Cookies?
Library Header Image
LSE Research Online LSE Library Services

Re-thinking risk communication: information needs of patients, health professionals and the public regarding MRSA – the communicative behaviour of a public health network in Germany responding to the demand for information

Dickmann, Petra, Wittgens, Katharina, Keeping, Sam, Mischler, D. and Heudorf, U. (2015) Re-thinking risk communication: information needs of patients, health professionals and the public regarding MRSA – the communicative behaviour of a public health network in Germany responding to the demand for information. Public Health, 131. pp. 56-62. ISSN 0033-3506

[img]
Preview
PDF - Accepted Version
Download (904kB) | Preview
Identification Number: 10.1016/j.puhe.2015.11.012

Abstract

Objectives: Multidrug resistant organisms (MDRO), including Meticillin-resistant Staphylococcus aureus (MRSA), and health care associated infections (HCAIs) are pressing issues for health care systems across the world. Information and communication are considered key tools for the prevention and management of infectious diseases. Public Health Authorities (PHA) are in a unique position to communicate with health care professionals, patients and the public regarding the health risks. Study design: We used PHA helpdesk interaction data to first ascertain the information requirements of those getting in contact with the service, and secondly to examine the communicative behaviour of the PHA, with a view to improving the quality of communication strategies. Methods: Data on helpdesk interactions between 2010 and 2012 were obtained from a MDRO network of nine German PHAs. 501 recordings were coded and descriptive statistics generated for further qualitative thematic analysis. Results: Our analysis revealed a similar pattern of questions among different groups. Key areas of need for information were around eradication, cleaning and isolation measures. Reported problems were a lack of expert knowledge and continuity of treatment. The helpdesk response was mainly a conversation offering scientific advice, but also included other communication services that went beyond the provision of scientific facts, such as follow-up calls, referral suggestions and consultations on behalf of the caller. These social communication activities seem to have an important impact on the acceptability of public health recommendations and use of the helpdesk.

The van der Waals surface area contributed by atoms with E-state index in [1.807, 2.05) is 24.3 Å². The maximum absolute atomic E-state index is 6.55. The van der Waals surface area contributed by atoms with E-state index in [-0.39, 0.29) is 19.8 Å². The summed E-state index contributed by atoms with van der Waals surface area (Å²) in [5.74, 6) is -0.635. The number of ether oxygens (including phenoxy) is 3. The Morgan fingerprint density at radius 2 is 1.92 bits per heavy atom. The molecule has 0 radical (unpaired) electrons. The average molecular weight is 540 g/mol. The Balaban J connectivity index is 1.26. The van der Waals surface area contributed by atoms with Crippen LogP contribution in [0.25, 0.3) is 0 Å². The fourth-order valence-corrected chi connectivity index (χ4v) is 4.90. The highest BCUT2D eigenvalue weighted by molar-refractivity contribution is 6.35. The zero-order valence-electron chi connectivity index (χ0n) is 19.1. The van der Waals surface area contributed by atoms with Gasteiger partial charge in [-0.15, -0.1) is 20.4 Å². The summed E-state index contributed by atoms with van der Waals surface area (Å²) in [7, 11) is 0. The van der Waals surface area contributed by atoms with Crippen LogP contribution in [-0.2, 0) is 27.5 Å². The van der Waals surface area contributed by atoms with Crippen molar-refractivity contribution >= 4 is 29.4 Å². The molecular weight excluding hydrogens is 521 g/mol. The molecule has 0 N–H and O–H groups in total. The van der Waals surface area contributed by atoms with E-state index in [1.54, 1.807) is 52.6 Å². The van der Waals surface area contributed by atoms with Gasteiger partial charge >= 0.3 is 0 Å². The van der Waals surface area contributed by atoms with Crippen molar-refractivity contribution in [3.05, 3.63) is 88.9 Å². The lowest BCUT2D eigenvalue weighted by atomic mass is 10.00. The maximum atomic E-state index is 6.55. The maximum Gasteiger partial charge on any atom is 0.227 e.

Item Type: Article
Official URL: http://www.sciencedirect.com/science/journal/00333...
Additional Information: © 2015 The Royal Society for Public Health
Divisions: LSE Health
Subjects: R Medicine > RA Public aspects of medicine > RA0421 Public health. Hygiene. Preventive Medicine
Sets: Research centres and groups > LSE Health
Date Deposited: 24 Mar 2016 11:54
Last Modified: 20 Mar 2019 02:46
Projects: 242058, EUCBCC
Funders: Seventh Framework Programme
URI: http://eprints.lse.ac.uk/id/eprint/65855

Actions (login required)

View Item View Item

Downloads

Downloads per month over past year

View more statistics